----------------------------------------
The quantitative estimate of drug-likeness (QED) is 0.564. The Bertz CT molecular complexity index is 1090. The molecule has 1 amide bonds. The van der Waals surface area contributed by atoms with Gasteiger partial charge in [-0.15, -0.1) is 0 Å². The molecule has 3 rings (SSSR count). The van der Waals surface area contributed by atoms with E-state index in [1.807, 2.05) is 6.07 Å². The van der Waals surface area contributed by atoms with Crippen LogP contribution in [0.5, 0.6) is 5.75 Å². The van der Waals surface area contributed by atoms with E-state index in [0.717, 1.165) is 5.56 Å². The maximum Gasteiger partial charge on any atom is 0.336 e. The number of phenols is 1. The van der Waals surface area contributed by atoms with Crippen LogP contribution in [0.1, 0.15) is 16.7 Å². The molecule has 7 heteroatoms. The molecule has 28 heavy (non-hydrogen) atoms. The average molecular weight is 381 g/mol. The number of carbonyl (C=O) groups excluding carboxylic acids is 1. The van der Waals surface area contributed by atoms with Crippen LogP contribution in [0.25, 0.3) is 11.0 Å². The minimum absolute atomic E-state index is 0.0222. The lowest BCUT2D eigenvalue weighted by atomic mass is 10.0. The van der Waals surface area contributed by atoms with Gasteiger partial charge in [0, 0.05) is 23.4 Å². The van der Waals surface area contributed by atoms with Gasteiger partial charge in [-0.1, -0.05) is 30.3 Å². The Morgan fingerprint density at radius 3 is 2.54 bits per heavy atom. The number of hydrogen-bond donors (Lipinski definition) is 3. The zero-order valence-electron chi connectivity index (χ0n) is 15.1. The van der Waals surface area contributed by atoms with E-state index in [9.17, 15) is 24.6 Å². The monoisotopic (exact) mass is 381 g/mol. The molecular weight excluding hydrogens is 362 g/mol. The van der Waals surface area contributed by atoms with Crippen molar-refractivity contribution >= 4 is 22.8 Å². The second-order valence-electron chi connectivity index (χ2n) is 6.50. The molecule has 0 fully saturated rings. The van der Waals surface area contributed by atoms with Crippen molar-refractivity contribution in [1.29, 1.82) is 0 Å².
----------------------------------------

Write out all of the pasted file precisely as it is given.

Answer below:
The quantitative estimate of drug-likeness (QED) is 0.564. The Bertz CT molecular complexity index is 1090. The molecule has 1 amide bonds. The van der Waals surface area contributed by atoms with Gasteiger partial charge in [-0.15, -0.1) is 0 Å². The molecule has 3 rings (SSSR count). The van der Waals surface area contributed by atoms with E-state index in [1.807, 2.05) is 6.07 Å². The van der Waals surface area contributed by atoms with Crippen LogP contribution in [0.5, 0.6) is 5.75 Å². The van der Waals surface area contributed by atoms with E-state index in [0.717, 1.165) is 5.56 Å². The maximum Gasteiger partial charge on any atom is 0.336 e. The number of phenols is 1. The van der Waals surface area contributed by atoms with Crippen LogP contribution in [0.1, 0.15) is 16.7 Å². The molecule has 7 heteroatoms. The molecule has 28 heavy (non-hydrogen) atoms. The average molecular weight is 381 g/mol. The number of carbonyl (C=O) groups excluding carboxylic acids is 1. The van der Waals surface area contributed by atoms with Crippen LogP contribution in [0.25, 0.3) is 11.0 Å². The minimum absolute atomic E-state index is 0.0222. The lowest BCUT2D eigenvalue weighted by atomic mass is 10.0. The van der Waals surface area contributed by atoms with Gasteiger partial charge in [0, 0.05) is 23.4 Å². The van der Waals surface area contributed by atoms with Gasteiger partial charge in [-0.1, -0.05) is 30.3 Å². The Morgan fingerprint density at radius 3 is 2.54 bits per heavy atom. The number of hydrogen-bond donors (Lipinski definition) is 3. The zero-order valence-electron chi connectivity index (χ0n) is 15.1. The van der Waals surface area contributed by atoms with E-state index in [9.17, 15) is 24.6 Å². The monoisotopic (exact) mass is 381 g/mol. The molecular weight excluding hydrogens is 362 g/mol. The van der Waals surface area contributed by atoms with Crippen molar-refractivity contribution >= 4 is 22.8 Å². The second-order valence-electron chi connectivity index (χ2n) is 6.50. The molecule has 0 fully saturated rings. The van der Waals surface area contributed by atoms with Crippen molar-refractivity contribution in [1.29, 1.82) is 0 Å².